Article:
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American vs Foreign Tax Systems - an Overview

Updated: Mar 30, 2023

"A person doesn't know how much he has to be thankful for until he has to pay taxes on it." - Anonymous

The US tax system is different compared to most countries. This has been the case since the nineteenth century, however in today’s globally-connected digital age, the difference is felt more keenly, and particularly by expats.

In this article, we’ll explore exactly how America’s tax system differs from other countries.

• What is CBT?

• Why does the US have CBT?

• What systems do other countries have? (with examples)

• What does CBT mean for expats

• The intersection between US and foreign taxation

• Other tax differences between the US and other countries

American vs Foreign taxation

What is CBT?

The US tax system is fundamentally different compared to most countries because the US taxes citizenship. This type of tax system is known as citizenship-based taxation, or CBT, and it means that all US citizens(as well as Green Card holders) have to file US taxes on their global income, whether they are resident in the US or abroad.

The US doesn’t just tax US citizens though, it also taxes resident non-citizens (known as resident aliens), and income earned in the US by non-resident non-citizens (known as non-resident aliens), so covering all bases.

The only other country in the world that currently has CBT is Eritrea, in East Africa.

Why does the US have CBT?

The origins of CBT in the US date back to the Civil War, when many northern landowners left the country, heading to either Canada or Europe to avoid the fighting. This presented a serious problem for the US government though, as landowners were the primary source of the taxes that funded the northern war effort, so if landowners were no longer resident in the US and so no longer liable to pay US federal taxes, the government would potentially be starved of funds. The solution was struck upon to tax US citizens, including non-residents, to keep the taxes flowing, and CBT was born. It could therefore be said that CBT played an important role in securing the eventual Union victory.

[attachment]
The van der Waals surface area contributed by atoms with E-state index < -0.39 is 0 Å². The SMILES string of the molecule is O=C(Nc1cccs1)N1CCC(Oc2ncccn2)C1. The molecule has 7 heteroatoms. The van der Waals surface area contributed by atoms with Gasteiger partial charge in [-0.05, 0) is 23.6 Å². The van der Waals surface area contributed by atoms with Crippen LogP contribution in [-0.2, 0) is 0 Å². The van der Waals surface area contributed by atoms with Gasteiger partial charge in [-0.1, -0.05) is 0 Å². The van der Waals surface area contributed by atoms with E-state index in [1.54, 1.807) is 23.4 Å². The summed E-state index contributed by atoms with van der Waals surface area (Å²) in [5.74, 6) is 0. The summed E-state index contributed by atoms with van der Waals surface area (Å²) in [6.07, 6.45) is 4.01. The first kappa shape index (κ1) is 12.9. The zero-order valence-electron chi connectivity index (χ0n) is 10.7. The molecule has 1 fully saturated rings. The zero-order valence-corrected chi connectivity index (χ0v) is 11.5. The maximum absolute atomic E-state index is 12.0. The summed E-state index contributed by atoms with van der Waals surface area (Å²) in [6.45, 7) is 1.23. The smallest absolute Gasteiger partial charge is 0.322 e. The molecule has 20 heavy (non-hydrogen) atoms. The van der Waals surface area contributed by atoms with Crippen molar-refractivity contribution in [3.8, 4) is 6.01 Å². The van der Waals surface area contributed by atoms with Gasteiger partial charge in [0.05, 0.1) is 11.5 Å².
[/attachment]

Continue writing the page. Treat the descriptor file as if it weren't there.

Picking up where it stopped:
After the war, when the landowners returned, the system was never revoked.

What systems do other countries have?

Most foreign countries have either a residence-based (RBT) or territorial-based (TBT) tax system, or a combination of both.

A residence-based tax system means that the country taxes just those people who reside in the country. Every country has its own definition of qualification for tax residency, but typically if either your main home is in the country, or your main place of work or source of income is in the country, or you spend more than a certain amount of days each year in the country, then you are considered a resident for tax purposes there. Some countries with RBT tax residents on their worldwide income, others on just their income generated in the country.

A territorial-based tax system means just taxing income generated in the country, whether the recipient of the income is resident in the country or not.

The majority of countries have residence based tax systems. Countries with territorial systems include Costa Rica, Panama, Paraguay, Malaysia and Singapore.

What does CBT mean for expats?

If you only ever live in the US, you wouldn’t necessarily know that the US has a citizenship-based tax system, unless you have offshore income.

American expats however are directly affected by CBT, as it means that they have to file US taxes on their income earned abroad as well as any income they receive in the US.

Until recently, most expats didn’t know about this antiquated requirement, and it didn’t matter, as the IRS had no way of knowing about the finances of Americans living abroad and so enforcing CBT for Americans living abroad. In the 21st century however, through a combination of information sources, the US government can access American citizens’ financial details globally, and so enforce CBT for expats.